1/11/17 Howdy, what are your opinions on doing fully synthetic transmission oil changes in Hondas from the 2000 years? Our ’04 Civic LX has the owners manual stating to “only” use Honda fluids for changing everything from engine to steering to brakes, etc. Is regular brake fluid and power steering fluid conventional oil based? If yes, do USA companies make “those” in a fully synthetic with similar advantages for engine oil synthetics? Thank you!

    • Gary Gary says:

      Hi Edvard:
      Let me comment on your first question first – yes, I suggest you only should use Honda Genuine Fluids for transmissions, steering fluids and brake fluids unless you can find oil specifications in their service manuals! I couldn’t find any to suggest alternates! This is one way OEM’s (car makers) can lock you into their genuine products. They buy from oil/chemical companies anyway but with cooperative Research & Development have specific requirements which commodity oils do not meet – and during warranty period, could be an issue! Particularly brake fluids, they are very special fully synthetic oils based on glycol ethers or silicones specifically designed from a small number of chemical companies and totally different chemistry from synthetic motor oils. Do not mess with your brake fluid. Ya gotta stick with the brands and brake fluids should be changed every 2 years minimum they suggest as they do absorb moisture but transmission//steering oils can last >100,000 miles maybe! However, for your engine oil, check your service guide and I am sure your can find specifications that will allow you to use an oil other than Honda genuine./ For a full synthetic, I suggest Mobil 1 Extended Performance 5W-20, Oil Filter M1-110 and Mobil 1 Automatic Transmission Fluid meeting Honda’s specifications.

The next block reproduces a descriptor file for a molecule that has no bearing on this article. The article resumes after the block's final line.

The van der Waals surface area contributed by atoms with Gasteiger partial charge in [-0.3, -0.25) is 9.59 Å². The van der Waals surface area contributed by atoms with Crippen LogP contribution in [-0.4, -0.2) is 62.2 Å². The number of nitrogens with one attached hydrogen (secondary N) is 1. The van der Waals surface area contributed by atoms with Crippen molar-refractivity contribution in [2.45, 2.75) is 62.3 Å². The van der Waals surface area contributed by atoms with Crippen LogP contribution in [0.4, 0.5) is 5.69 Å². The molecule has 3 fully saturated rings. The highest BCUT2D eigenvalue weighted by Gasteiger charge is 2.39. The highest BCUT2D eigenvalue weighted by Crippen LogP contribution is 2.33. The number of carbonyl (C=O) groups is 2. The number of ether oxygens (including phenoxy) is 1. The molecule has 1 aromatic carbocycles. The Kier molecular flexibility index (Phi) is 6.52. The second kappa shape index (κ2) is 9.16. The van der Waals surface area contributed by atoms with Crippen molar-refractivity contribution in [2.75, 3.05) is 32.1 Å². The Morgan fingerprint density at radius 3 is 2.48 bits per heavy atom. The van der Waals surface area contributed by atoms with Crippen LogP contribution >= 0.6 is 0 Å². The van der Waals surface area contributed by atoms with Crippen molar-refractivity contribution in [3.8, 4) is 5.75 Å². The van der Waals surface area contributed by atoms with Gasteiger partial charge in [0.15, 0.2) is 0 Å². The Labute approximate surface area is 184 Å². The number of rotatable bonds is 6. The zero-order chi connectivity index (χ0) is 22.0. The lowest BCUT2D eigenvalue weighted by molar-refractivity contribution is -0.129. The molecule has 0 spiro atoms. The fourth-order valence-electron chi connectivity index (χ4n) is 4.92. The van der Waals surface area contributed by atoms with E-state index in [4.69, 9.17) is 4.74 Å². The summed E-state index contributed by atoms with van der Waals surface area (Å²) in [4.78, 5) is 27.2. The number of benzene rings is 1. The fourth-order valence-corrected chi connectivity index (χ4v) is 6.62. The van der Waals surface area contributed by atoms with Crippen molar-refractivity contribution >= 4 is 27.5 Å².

Your Honda is >12 years old, wish you happy & safe driving forever!

      Cheers
      Gary

  • Harry Morris says:

    You mentioned that Mobil 1 was 40$ a quart on average. Is that correct or did I not read that correctly?

    • Gary Gary says:

      Hi Harry:
      We did mention actual cost but that was several years ago when we first developed the site. This is incorrect so apologise. We will delete as prices today are around $8/quart on discount bulk buys!
      Cheers
      Gary

    • Smokey says: